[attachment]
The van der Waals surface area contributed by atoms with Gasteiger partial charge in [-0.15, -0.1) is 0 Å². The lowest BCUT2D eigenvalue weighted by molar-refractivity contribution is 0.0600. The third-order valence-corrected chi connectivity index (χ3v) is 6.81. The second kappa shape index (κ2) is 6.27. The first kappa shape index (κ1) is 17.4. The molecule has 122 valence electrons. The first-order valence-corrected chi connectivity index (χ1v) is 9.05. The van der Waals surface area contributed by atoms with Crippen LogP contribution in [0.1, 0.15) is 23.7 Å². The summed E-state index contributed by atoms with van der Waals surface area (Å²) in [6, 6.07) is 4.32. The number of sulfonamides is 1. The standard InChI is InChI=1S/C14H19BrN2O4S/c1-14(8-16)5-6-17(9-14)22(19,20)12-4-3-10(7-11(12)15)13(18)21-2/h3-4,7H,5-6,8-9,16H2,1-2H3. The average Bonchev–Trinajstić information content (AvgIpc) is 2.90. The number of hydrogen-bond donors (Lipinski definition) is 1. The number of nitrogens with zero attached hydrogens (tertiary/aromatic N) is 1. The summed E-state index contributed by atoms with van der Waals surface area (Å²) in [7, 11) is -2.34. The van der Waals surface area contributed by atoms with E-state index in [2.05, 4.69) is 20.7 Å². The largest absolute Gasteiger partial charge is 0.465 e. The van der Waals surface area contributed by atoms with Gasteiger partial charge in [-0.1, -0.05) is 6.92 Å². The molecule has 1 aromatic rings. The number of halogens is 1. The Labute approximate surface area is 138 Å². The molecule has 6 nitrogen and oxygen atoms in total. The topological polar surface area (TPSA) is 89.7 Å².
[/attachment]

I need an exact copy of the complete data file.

The van der Waals surface area contributed by atoms with Gasteiger partial charge in [-0.15, -0.1) is 0 Å². The lowest BCUT2D eigenvalue weighted by molar-refractivity contribution is 0.0600. The third-order valence-corrected chi connectivity index (χ3v) is 6.81. The second kappa shape index (κ2) is 6.27. The first kappa shape index (κ1) is 17.4. The molecule has 122 valence electrons. The first-order valence-corrected chi connectivity index (χ1v) is 9.05. The van der Waals surface area contributed by atoms with Crippen LogP contribution in [0.1, 0.15) is 23.7 Å². The summed E-state index contributed by atoms with van der Waals surface area (Å²) in [6, 6.07) is 4.32. The number of sulfonamides is 1. The standard InChI is InChI=1S/C14H19BrN2O4S/c1-14(8-16)5-6-17(9-14)22(19,20)12-4-3-10(7-11(12)15)13(18)21-2/h3-4,7H,5-6,8-9,16H2,1-2H3. The average Bonchev–Trinajstić information content (AvgIpc) is 2.90. The number of hydrogen-bond donors (Lipinski definition) is 1. The number of nitrogens with zero attached hydrogens (tertiary/aromatic N) is 1. The summed E-state index contributed by atoms with van der Waals surface area (Å²) in [7, 11) is -2.34. The van der Waals surface area contributed by atoms with E-state index in [2.05, 4.69) is 20.7 Å². The largest absolute Gasteiger partial charge is 0.465 e. The van der Waals surface area contributed by atoms with Gasteiger partial charge in [-0.1, -0.05) is 6.92 Å². The molecule has 1 aromatic rings. The number of halogens is 1. The Labute approximate surface area is 138 Å². The molecule has 6 nitrogen and oxygen atoms in total. The topological polar surface area (TPSA) is 89.7 Å².